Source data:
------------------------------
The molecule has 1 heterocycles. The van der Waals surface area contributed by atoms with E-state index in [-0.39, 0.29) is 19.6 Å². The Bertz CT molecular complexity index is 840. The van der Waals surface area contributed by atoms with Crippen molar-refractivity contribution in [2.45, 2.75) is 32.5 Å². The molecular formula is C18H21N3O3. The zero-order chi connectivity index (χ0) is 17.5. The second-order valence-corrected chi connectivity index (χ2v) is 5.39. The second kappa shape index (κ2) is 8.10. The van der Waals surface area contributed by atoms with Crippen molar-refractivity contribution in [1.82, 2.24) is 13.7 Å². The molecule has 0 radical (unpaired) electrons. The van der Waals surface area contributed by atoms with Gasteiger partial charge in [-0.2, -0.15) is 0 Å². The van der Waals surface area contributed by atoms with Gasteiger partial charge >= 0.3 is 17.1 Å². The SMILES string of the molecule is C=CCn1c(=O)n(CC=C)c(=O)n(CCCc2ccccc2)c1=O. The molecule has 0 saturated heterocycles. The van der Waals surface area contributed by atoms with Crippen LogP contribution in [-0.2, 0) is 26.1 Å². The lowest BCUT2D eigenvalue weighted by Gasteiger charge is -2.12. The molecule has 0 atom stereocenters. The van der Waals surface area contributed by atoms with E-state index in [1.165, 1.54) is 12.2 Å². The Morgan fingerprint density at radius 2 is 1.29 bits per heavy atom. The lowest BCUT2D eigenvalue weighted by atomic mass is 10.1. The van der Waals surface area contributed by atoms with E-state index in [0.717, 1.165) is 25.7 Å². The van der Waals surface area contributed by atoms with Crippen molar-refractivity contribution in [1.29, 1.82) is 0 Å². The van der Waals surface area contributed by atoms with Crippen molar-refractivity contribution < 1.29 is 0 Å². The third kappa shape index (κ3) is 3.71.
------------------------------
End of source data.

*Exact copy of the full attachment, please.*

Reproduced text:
The molecule has 1 heterocycles. The van der Waals surface area contributed by atoms with E-state index in [-0.39, 0.29) is 19.6 Å². The Bertz CT molecular complexity index is 840. The van der Waals surface area contributed by atoms with Crippen molar-refractivity contribution in [2.45, 2.75) is 32.5 Å². The molecular formula is C18H21N3O3. The zero-order chi connectivity index (χ0) is 17.5. The second-order valence-corrected chi connectivity index (χ2v) is 5.39. The second kappa shape index (κ2) is 8.10. The van der Waals surface area contributed by atoms with Crippen molar-refractivity contribution in [1.82, 2.24) is 13.7 Å². The molecule has 0 radical (unpaired) electrons. The van der Waals surface area contributed by atoms with Gasteiger partial charge in [-0.2, -0.15) is 0 Å². The van der Waals surface area contributed by atoms with Gasteiger partial charge >= 0.3 is 17.1 Å². The SMILES string of the molecule is C=CCn1c(=O)n(CC=C)c(=O)n(CCCc2ccccc2)c1=O. The molecule has 0 saturated heterocycles. The van der Waals surface area contributed by atoms with Crippen LogP contribution in [-0.2, 0) is 26.1 Å². The lowest BCUT2D eigenvalue weighted by Gasteiger charge is -2.12. The molecule has 0 atom stereocenters. The van der Waals surface area contributed by atoms with E-state index in [1.165, 1.54) is 12.2 Å². The Morgan fingerprint density at radius 2 is 1.29 bits per heavy atom. The lowest BCUT2D eigenvalue weighted by atomic mass is 10.1. The van der Waals surface area contributed by atoms with E-state index in [0.717, 1.165) is 25.7 Å². The van der Waals surface area contributed by atoms with Crippen molar-refractivity contribution in [1.29, 1.82) is 0 Å². The van der Waals surface area contributed by atoms with Crippen molar-refractivity contribution < 1.29 is 0 Å². The third kappa shape index (κ3) is 3.71.